The UK economy will return to growth in the second half of this year, with faster growth expected next year, the CBI has said.
However, it also cut its 2012 growth forecast from 0.9% to 0.6%.
This revision was a "direct consequence" of data from the Office for National Statistics which showed the economy shrank by 0.3% in the first quarter and returned to recession. The CBI said optimism among businesses had picked up since January.
It added that demand for manufacturing was holding up and this was beginning to translate into more jobs and investment.
However it paid reference to "significant challenges" from the global economy, particularly concerns about stability in the eurozone, oil prices, and a confidence among businesses and households.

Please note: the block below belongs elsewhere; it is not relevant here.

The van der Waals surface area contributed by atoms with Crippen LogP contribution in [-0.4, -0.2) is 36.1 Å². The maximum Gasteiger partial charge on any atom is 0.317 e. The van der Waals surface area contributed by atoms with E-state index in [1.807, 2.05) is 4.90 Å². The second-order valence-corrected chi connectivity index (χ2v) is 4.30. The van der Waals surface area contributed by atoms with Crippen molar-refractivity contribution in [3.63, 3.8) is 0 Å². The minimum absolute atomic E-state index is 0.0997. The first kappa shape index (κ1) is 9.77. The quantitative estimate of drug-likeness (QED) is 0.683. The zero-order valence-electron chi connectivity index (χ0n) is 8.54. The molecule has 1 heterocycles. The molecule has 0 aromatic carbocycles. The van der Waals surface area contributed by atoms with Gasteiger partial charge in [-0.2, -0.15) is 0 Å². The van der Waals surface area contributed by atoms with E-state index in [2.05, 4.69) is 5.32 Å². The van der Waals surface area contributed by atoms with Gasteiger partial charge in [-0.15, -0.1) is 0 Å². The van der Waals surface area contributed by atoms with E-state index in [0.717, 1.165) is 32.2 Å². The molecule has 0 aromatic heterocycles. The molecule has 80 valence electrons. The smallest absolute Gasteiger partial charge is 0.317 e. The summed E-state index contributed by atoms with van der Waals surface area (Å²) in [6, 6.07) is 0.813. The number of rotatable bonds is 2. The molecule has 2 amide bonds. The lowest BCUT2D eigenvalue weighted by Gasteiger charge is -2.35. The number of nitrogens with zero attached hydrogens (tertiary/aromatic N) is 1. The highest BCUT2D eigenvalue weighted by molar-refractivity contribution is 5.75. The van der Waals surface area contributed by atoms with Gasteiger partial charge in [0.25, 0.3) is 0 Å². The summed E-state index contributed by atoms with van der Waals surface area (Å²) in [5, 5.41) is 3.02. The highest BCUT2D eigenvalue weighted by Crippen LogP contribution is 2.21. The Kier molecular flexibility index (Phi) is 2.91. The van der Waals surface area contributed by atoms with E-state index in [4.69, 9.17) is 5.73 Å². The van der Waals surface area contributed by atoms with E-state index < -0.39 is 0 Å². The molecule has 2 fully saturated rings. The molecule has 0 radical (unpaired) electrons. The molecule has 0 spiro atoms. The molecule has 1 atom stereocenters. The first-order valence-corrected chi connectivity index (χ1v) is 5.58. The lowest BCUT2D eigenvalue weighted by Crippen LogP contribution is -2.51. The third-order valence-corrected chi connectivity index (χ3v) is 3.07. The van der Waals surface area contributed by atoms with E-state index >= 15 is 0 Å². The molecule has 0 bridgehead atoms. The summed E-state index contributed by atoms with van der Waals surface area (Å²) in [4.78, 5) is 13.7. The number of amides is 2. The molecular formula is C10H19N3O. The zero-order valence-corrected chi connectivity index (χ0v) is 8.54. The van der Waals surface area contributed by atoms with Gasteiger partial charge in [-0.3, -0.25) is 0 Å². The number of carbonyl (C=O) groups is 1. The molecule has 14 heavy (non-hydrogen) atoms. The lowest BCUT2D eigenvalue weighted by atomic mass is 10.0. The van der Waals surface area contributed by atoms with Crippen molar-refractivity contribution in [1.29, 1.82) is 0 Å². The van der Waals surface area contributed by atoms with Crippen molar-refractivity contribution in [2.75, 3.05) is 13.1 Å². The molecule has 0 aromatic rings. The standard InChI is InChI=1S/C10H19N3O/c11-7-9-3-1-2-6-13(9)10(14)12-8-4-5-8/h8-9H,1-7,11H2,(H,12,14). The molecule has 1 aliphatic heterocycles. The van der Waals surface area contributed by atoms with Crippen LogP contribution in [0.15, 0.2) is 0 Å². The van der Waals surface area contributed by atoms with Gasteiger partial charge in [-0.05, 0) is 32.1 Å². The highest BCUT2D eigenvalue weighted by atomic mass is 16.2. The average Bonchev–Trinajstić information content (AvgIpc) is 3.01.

The CBI now expects flat growth in the second quarter of 2012, dampened by the impact of the additional bank holiday for the Queen's Diamond Jubilee. It does however expect growth to pick up to 2% in 2013.
"Over the winter, the economy has been bumping along the bottom, and with the distortions from an extra bank holiday in the second quarter, is likely to stay that way until summer," said Ian McCafferty, the CBI's chief economic adviser.
"Nevertheless, business surveys suggest that underlying conditions are starting to improve, and that we should see more momentum in the second half of the year."